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      Summary: More weak economic data today sent the U.S. stock market to record highs; at least the Dow and the S&P hit new records. NASDAQ not quite, but very close.  The dollar hit a new low for the year.  The dollar index, settling in at 95.10, right on the low for the day.  That’s down […] The post Weak Data Sinks Dollar But Floats Stocks Ep. 268 appeare […]
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      Summary: There wasn’t much of a market reaction to this Nonfarm Payroll report; the dollar index was only up .2% on the day. It closed up flat on the week. The Canadian dollar closed at a 10-month high against the dollar. Also bond prices continue to fall; this is a bad week if you own […] The post Another Weak Jobs Report Portrayed as Strong – Ep. 266 appea […]
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      Summary: One of the key differences between Americans and citizens of other countries is that in most nations of the world, individuals gradually won freedoms and privileges from a monarchy. In the U.S., however, we started with all of our rights.  Then, Americans created government by surrendering some of their power, empowering government.  These rights [… […]

The Debt Ceiling Charade

Last week Congress passed a debt ceiling deal that allows the US to borrow even more money.  This bill increases the debt ceiling limit by $400 billion and gives the president the option to raise it again by $500 billion in the next several months.  Additionally, a $1.2 trillion debt ceiling increase will be available after a “super committee” figures out a way to make that many cuts between Thanksgiving and Christmas of this year.  In the end, it seemed like no groups on the left or right really liked this deal, and only felt like they needed to pass it in order to meet the August 2nd deadline enacted by Obama so he could get back to campaigning for his re-election.  Many members of the House also wanted were eager to be done with it so they could go on vacation.  Sadly, a majority of Americans who wanted no debt ceiling increase were screwed, as well as those who wanted a balanced budget.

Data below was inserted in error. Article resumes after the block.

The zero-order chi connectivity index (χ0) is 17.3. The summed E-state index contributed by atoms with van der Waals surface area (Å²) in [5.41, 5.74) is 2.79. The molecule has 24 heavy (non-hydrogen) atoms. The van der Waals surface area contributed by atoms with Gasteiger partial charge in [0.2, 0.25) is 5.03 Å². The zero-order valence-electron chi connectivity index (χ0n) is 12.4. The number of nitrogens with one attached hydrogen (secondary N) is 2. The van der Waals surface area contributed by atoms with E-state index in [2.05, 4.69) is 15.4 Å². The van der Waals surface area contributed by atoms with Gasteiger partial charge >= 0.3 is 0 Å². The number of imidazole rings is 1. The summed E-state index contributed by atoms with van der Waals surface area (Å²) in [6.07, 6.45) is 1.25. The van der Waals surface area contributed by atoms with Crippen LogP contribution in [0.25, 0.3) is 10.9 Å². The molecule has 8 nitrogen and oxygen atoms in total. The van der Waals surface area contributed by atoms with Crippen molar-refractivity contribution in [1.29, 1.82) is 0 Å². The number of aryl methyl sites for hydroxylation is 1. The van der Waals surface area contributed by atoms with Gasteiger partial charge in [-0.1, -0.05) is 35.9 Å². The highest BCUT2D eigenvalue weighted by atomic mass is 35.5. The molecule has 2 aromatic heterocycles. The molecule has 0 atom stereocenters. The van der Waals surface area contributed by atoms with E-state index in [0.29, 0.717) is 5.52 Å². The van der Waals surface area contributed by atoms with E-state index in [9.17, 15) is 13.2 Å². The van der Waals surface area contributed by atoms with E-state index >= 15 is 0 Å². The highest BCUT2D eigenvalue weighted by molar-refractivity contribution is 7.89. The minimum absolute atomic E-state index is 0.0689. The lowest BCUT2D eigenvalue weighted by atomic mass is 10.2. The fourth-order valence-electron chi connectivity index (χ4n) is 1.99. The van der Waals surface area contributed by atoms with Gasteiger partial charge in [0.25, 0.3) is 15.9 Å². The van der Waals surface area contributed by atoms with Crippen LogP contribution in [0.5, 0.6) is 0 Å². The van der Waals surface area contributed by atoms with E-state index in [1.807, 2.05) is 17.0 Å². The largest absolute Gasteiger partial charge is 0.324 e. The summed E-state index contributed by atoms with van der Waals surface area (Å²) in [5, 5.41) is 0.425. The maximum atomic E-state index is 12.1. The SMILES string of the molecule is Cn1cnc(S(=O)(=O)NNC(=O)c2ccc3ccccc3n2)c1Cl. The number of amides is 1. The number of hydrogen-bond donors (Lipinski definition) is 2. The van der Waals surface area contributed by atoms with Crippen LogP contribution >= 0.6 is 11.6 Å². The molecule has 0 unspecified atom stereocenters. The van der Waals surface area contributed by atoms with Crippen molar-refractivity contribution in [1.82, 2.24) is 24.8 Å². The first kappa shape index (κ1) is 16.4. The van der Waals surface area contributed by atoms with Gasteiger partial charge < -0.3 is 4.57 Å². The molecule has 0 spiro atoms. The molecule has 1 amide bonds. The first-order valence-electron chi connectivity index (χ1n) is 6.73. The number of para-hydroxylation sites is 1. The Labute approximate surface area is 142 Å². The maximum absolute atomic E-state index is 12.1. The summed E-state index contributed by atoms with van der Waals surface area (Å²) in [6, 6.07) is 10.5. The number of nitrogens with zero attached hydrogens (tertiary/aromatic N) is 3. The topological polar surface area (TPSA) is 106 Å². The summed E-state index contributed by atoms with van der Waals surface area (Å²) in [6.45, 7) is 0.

To put things into perspective, our debt is now 100% of our GDP, which is roughly $16 trillion.  In addition, this deal does nothing to cut our budget or annual debt immediately, but makes vague promises to cut in the future.  It was a completely gutless move by our Congress to ignore the problem now and postpone the tough decisions until the future.  In other words, it was politics as usual.  Despite the deal, S&P still downgraded America’s sovereign debt rating from AAA to AA+, another gutless move that came completely after the fact, just like their rating of mortgage backed securities during the housing crisis.  The markets are still scared by the uncertainty that Washington is causing, and this was reflected by the 500 point stock market drop last Thursday.

Despite the debt ceiling charade going on in Washington, the real concern for American citizens should be inflation and the Fed.  Conveniently, the Fed’s been without scrutiny during this whole debate, despite some disturbing information that was released by an audit sponsored by Bernie Sanders’ financial bill last year.  While the Democrats and Republicans fight over what amounts to straws, the audit revealed that the Fed has loaned out $16 trillion dollars to domestic and foreign banks the past three years.  This amount of money printed is equal to our national debt from the founding of our country up to the present day.  All of this was done without Congressional approval or oversight, at the expense of the American taxpayer whose currency is being devalued as a result.  While the mainstream media gawks at the numbers proposed in the debt ceiling bill and the Democrats claim the tea party proposals are “satan sandwiches,” the Fed is printing money like it’s going out of style and no one is giving a damn about it.  The fact that we might have defaulted on our payments shouldn’t worry people.  What should worry people is the mountain of paper dollar bills being printed, which will ultimately make it harder to afford basic necessities.  We can’t claim we have avoided a default crisis when we’re about to enter a dollar crisis of epic proportions.  Once no one is willing to finance our debt and our interests payment shoot up past the $1 trillion per year mark, then a true crisis will be at hand instead of this phony debt ceiling crisis.  At that point we’ll only have a few options left on the table, cut spending drastically or continue to print until we inflate our debts away.  Based on this current debacle, I think we all know what the answer will be.  Crank the printing presses!

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